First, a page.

How to Overcome Burnout to Transform Your Job into a Calling5 min read

By Jon Beaty

July 24, 2015

character, work, job, career

There’s a secret to being happy in any job. When you know the secret, you can overcome burnout and turn any job, or career, into a calling.

Martin Seligman, in his book Authentic Happiness (affiliate link), defines a calling as “a passionate commitment to work for its own sake. Individuals with a calling see their work as contributing to the greater good.”

Contrast that with a job, where your primary goal is to bring home a paycheck, or a career where your goal is to work your way to the top of your profession in pay or prestige.

Facing Job Burnout

There’ve been a number of times in my life where I had a job that I was burned out on. Most of the time, I quit each job looking for a better one, only to find new things to be dissatisfied about.

I’ve delivered newspapers and pizzas. I’ve worked as a groundskeeper and night-watchman. From stacking boards at the end of line saw to alcohol and drug counselor, I’ve tried many different kinds of jobs.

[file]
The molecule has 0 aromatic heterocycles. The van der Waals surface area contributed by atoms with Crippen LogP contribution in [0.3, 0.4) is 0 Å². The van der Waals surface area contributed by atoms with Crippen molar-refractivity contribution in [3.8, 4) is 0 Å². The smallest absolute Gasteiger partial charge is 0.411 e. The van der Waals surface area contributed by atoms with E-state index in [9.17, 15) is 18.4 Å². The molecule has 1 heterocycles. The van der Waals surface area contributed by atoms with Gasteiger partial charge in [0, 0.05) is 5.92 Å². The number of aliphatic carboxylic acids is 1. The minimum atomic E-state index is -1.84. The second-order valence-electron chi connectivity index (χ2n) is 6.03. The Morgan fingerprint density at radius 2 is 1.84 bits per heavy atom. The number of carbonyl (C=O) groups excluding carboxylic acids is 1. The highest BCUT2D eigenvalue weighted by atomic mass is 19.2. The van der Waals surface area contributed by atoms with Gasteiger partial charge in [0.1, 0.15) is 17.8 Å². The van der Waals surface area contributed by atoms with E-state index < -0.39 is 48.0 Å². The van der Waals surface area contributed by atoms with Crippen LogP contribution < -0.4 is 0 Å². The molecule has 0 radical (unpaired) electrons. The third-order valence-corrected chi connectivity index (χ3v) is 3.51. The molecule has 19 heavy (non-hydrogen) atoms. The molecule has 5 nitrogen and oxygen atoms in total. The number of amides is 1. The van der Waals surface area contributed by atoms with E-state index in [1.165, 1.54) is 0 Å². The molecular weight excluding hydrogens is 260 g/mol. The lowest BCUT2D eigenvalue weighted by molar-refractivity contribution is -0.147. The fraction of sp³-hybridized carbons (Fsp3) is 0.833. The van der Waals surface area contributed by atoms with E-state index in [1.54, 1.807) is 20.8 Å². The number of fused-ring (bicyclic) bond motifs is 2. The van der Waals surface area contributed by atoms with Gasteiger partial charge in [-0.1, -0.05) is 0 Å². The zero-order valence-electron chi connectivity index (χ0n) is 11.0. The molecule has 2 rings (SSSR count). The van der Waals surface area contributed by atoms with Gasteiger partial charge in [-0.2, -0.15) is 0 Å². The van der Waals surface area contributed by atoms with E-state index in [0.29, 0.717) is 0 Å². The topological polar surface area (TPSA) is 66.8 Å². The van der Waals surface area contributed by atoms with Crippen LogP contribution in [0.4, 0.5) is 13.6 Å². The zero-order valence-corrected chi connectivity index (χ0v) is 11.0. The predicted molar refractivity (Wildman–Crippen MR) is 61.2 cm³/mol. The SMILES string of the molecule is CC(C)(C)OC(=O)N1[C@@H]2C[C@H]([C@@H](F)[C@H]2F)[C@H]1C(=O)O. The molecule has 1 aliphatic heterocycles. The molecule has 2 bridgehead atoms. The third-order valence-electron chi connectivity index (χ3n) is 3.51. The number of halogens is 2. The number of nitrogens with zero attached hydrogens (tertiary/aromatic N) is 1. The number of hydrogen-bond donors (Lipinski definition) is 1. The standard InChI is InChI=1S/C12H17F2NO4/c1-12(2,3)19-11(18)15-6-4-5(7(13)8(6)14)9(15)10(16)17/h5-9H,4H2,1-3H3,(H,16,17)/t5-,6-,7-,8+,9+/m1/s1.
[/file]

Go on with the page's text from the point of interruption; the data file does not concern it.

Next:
The job I currently hold, I’ve been in for almost 10 years. I’m happy with my job. But it’s not the work, the hours, the people or the pay that make me the happiest.

There are some great things about my job. But I believe many of the great things about my job are great because I discovered how to turn my job into a calling.

Discovering Your Calling

The discovery was not obvious to me. This is a case of being able to look back and see that I made my job a calling without being fully aware of what was doing.